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The Gutenberg Galaxy: The Making of Typographic Man Mass Market Paperback – Jan 1 1969


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Mass Market Paperback, Jan 1 1969
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Product Details

  • Mass Market Paperback
  • Publisher: Mentor / NAL; 1st thus edition (1969)
  • Language: English
  • ISBN-10: 0451039130
  • ISBN-13: 978-0451039132
  • Product Dimensions: 17.5 x 10.7 x 2.8 cm
  • Shipping Weight: 204 g
  • Average Customer Review: 4.9 out of 5 stars  See all reviews (8 customer reviews)
  • Amazon Bestsellers Rank: #1,932,354 in Books (See Top 100 in Books)
  • See Complete Table of Contents

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4 of 4 people found the following review helpful By A Customer on April 17 2000
Format: Paperback
McLuhan's most enduring work and certainly his most accessible. A history of western society from a media perspective. McLuhan concentrates on the larger patterns in history by providing a snapshot of each period with a rich bibliography to fill in the details. A mosaic of the works of other writers arranged to get at more abstract ideas. The book is filled with great understanding and insight, often packaged as gnomic utterances but rarely without substantial scholarly support behind them. He stole from the best and without shame and put ideas together like no one else. Not so much an original thinker (for which we can be grateful given some of his crackpot ideas) but a chemist experimenting with the works of others to great effect. Misunderstood and disliked in his own time, idolized in the present for all the wrong reasons. We will not see his like again.
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3 of 3 people found the following review helpful By Allen Smalling on Feb. 2 2000
Format: Paperback
One can almost think of "The Gutenberg Galaxy" as the "prequel" to Marshall McLuhan's much better known "Understanding Media," because "Galaxy" does for print techology what "Media" does for electronic technology. Basically McLuhan assesses how European civilization went from an ear-touch (listening) oriented mode of receving information to an eye-oriented (that is, reading) mode of receiving information. Recalling that for McLuhan, the medium IS the message, so the invention and dissemination of printing-press technology and the sharp rise in literacy it occasioned therefore brought about a major seismic shift in Western thought and all that goes with it--language, mores, dress, politics, etc.
Another way of looking at this is to say that in McLuhan's view, history is not determined by politics or economics or weather or science per se so much as by our media--the "extensions of man." This book is a must-read followup to anyone who liked "Understanding Media"; it's also a great book to cut one's teeth on before reading "Understanding Media" because it's a more traditional (i.e., formal and linear) type of academic work. And undeniably brilliant. For what it's worth, I was a communications major at the University of Virginia in the mid-1970s when reading McLuhan's work was rougher than it is now; many of his concepts like "global village" have since filtered thru society. But I read all of McLuhan's media-oriented writings, wrote term papers on him, and feel as though I benefited as a result--he's the main reason I'm a writer today.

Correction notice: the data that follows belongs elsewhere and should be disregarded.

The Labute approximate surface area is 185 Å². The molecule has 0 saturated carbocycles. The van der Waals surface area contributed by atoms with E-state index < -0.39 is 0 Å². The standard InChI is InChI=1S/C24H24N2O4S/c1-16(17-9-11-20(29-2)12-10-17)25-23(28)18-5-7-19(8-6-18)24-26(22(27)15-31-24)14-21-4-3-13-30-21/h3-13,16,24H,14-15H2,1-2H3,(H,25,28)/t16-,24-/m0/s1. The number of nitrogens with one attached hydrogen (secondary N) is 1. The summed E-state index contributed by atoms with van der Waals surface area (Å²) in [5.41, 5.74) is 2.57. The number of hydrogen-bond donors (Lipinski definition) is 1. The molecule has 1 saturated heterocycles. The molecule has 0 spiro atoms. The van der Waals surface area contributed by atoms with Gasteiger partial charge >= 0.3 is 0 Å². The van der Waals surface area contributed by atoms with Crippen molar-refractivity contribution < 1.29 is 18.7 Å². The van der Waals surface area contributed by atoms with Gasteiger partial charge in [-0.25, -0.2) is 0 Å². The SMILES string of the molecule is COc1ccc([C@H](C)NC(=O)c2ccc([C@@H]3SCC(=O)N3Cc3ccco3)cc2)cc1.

Allen; charless@ync.net
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2 of 2 people found the following review helpful By A Customer on Feb. 27 1998
Format: Paperback
This book will alter your perception of reality. It will cause you reflect on your environment, the definition of which will have expanded because of this book. In addition you will be introduced to authors and concepts from an eclectic range of disciplines, all juxtaposed to create insight (my clue in) into McLuhan's ideas. I read this one first, and I've continued on since then. His insights have practical application on how to surf in today's rapidly changing whorl-pool world.
McLuhan makes his case that: technology shapes our experience, and that to be unaware of technology's pervasive influence is to succumb to "robo-centrism." His insightful analysis of the effects of technology leads him to focus on the causes, believing that awareness of the causes can modify the effects. "The theme of this book is not that there is anything good or bad about print but that unconsciousness of the effect of any force is a disaster, especially a force we have made ourselves." And so, "Some may feel that life is too valuable and delightful a thing to be spent in such arbitrary and involuntary automatism."
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1 of 1 people found the following review helpful By A Customer on July 31 1999
Format: Paperback
The Gutenberg Galaxy is an intriguing account of the drastic alterations and implications or the transiton from the audile-tactile culture to the visual stressed culture of the print epoch. The printed word allowed for individuals to egress their present oral culture and advance to a realm of elvated messages and meaning.
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